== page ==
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elis-cool

Hardware interfacing...

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I am interested in learning how to write to the serial/com ports. Could someone point me in the right direction? Eg, what I would like to do for something simple, is maybe a computer controlled relay operator or something... is this possible without microchips? I hope it is, as I know all about resisters, capacitors, transisters, etc, and so I would be able to put together stuff myself, which is what I want to do, so can anyone help? CEO Plunder Studios

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Most pc hardware/assembly book combos cover writing to the serial/com ports. If you really want to get down and dirty, there is a book titled "Build your own universal computer interface" published by McGraw Hill. It shows how to build certain generic components and includes a sample assembly interface.

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hmmn... well I dont have the money for a book at the moment, im saving for the pezoild win32 book... is there any online info?
and yes, I did search google but did not come up with much useful info...

CEO Plunder Studios

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quote:
Original post by Fruny
It''s easy to do in DOS : you just write to the proper memory address. It is *cough*harder*cough* in windows : you need to get the DDK and write a complete windows driver.

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So your telling me I have to know ASM? damn it!! I dont have time to learn that a the moment...


CEO Plunder Studios

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Unless you are doing something exotic you don''t need to write a device driver for serial communications in Win32 - there''s obviously a built-in driver. You can open a COM port and ReadFile/WriteFile from/to it, and there are functions for checking port status. This MSDN article describes the basics.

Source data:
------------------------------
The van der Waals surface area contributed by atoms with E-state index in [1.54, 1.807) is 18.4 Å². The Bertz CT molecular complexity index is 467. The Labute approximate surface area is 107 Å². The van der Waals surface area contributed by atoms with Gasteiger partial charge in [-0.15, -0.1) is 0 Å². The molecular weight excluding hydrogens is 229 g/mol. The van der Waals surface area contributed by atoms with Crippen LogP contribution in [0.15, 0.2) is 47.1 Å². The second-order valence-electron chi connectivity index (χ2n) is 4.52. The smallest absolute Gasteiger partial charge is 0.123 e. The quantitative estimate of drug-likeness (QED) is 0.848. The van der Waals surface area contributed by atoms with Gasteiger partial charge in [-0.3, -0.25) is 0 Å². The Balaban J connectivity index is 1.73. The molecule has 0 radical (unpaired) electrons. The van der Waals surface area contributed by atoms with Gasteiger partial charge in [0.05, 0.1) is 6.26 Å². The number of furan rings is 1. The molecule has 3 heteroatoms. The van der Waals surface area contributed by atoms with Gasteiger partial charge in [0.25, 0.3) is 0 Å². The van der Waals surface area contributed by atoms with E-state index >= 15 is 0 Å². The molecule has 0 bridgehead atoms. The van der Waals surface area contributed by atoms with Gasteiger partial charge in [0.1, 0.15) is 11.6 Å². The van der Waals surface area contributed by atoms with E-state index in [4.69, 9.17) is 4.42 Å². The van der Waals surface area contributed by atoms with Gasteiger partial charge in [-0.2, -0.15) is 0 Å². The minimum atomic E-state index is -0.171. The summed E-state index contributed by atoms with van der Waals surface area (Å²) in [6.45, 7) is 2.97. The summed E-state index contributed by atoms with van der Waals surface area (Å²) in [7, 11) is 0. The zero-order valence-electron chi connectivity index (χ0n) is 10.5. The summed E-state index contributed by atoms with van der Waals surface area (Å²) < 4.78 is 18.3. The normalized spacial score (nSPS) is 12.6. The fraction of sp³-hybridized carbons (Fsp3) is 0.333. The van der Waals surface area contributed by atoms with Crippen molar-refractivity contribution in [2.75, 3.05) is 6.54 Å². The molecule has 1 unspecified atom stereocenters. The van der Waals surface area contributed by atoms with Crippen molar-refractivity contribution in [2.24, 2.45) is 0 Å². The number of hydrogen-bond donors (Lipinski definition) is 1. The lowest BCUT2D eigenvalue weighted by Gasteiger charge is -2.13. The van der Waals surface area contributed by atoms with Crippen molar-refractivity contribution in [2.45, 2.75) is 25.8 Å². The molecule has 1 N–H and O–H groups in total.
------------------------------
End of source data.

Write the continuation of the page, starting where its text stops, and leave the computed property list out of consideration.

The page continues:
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Thanks man.
But is it possible to eg make an on/off switch using it, like the writen data would be feed into the base of a transister thereby switching it on... but then you would need to know currents and voltages that it sends/uses and stuff...

CEO Plunder Studios

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quote:

But is it possible to eg make an on/off switch using it, like the writen data would be feed into the base of a transister thereby switching it on...


Sure you can. But you''ll need additional external electronics in that case. The serial port uses a special transfer protocol, that synchronises the serialization of data bits. It also uses special oltages (-12V/+12V). You need an external decoder chip, that can be feed with commands through the serial bus. It''s not very complex, but I wouldn''t recommend it, if you are new to electronics.

If all you want to do is switch a transistor, then just take the parallel port. It''s much easier, you have 8 independend outputs, with standard TTL voltage (0V/5V). You can simply connect them to a transistor base (don''t forget the resistors, or you''ll kill your transistor) and switch stuff with it.

/ Yann

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quote:
Original post by Yann L
[quote]
If all you want to do is switch a transistor, then just take the parallel port. It''s much easier, you have 8 independend outputs, with standard TTL voltage (0V/5V). You can simply connect them to a transistor base (don''t forget the resistors, or you''ll kill your transistor) and switch stuff with it.

Cool, theres a guy on TA who said he had done something like this using the parrallel port, but hes never on. I didnt realize there was any difference between the two... I just didnt want to have to unplug my printer!
OK then, change of plan, info on parrallel port IO please



CEO Plunder Studios

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Yep, doing stuff like that using the parallel port is much easier. I can help you on the hardware/electronics side, but I have absolutely no idea on how to access the parallel port under Windows (I know it under DOS and Linux, but I guess that won''t help you very much )

/ Yann

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